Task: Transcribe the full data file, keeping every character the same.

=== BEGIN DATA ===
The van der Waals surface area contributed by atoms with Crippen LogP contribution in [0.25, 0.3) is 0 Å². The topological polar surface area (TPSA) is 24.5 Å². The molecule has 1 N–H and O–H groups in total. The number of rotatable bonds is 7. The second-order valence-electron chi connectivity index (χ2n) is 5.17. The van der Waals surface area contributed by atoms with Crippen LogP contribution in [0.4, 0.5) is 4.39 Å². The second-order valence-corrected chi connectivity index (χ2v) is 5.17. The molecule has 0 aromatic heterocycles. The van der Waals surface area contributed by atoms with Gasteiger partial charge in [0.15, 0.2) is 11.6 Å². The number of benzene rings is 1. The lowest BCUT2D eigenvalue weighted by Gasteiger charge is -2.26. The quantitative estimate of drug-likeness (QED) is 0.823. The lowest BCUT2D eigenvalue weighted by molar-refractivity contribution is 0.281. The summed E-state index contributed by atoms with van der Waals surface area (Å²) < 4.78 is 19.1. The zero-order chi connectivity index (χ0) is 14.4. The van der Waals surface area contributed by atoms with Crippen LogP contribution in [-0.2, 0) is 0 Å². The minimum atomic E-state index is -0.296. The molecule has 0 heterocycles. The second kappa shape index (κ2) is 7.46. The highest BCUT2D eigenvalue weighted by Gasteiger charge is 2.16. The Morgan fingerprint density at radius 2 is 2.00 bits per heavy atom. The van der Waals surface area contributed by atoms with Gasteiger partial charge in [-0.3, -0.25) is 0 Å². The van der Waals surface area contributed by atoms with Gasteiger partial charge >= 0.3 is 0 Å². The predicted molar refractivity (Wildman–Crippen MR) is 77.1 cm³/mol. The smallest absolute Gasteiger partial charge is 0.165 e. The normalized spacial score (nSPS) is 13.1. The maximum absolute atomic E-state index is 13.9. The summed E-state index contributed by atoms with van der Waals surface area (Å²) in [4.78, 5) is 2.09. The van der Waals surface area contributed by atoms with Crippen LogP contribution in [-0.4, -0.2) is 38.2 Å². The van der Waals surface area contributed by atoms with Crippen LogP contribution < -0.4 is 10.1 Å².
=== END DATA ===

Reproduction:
The van der Waals surface area contributed by atoms with Crippen LogP contribution in [0.25, 0.3) is 0 Å². The topological polar surface area (TPSA) is 24.5 Å². The molecule has 1 N–H and O–H groups in total. The number of rotatable bonds is 7. The second-order valence-electron chi connectivity index (χ2n) is 5.17. The van der Waals surface area contributed by atoms with Crippen LogP contribution in [0.4, 0.5) is 4.39 Å². The second-order valence-corrected chi connectivity index (χ2v) is 5.17. The molecule has 0 aromatic heterocycles. The van der Waals surface area contributed by atoms with Gasteiger partial charge in [0.15, 0.2) is 11.6 Å². The number of benzene rings is 1. The lowest BCUT2D eigenvalue weighted by Gasteiger charge is -2.26. The quantitative estimate of drug-likeness (QED) is 0.823. The lowest BCUT2D eigenvalue weighted by molar-refractivity contribution is 0.281. The summed E-state index contributed by atoms with van der Waals surface area (Å²) < 4.78 is 19.1. The zero-order chi connectivity index (χ0) is 14.4. The van der Waals surface area contributed by atoms with Crippen LogP contribution in [-0.2, 0) is 0 Å². The minimum atomic E-state index is -0.296. The molecule has 0 heterocycles. The second kappa shape index (κ2) is 7.46. The highest BCUT2D eigenvalue weighted by Gasteiger charge is 2.16. The Morgan fingerprint density at radius 2 is 2.00 bits per heavy atom. The van der Waals surface area contributed by atoms with Gasteiger partial charge in [-0.3, -0.25) is 0 Å². The van der Waals surface area contributed by atoms with Gasteiger partial charge >= 0.3 is 0 Å². The predicted molar refractivity (Wildman–Crippen MR) is 77.1 cm³/mol. The smallest absolute Gasteiger partial charge is 0.165 e. The normalized spacial score (nSPS) is 13.1. The maximum absolute atomic E-state index is 13.9. The summed E-state index contributed by atoms with van der Waals surface area (Å²) in [4.78, 5) is 2.09. The van der Waals surface area contributed by atoms with Crippen LogP contribution in [-0.4, -0.2) is 38.2 Å². The van der Waals surface area contributed by atoms with Crippen LogP contribution < -0.4 is 10.1 Å².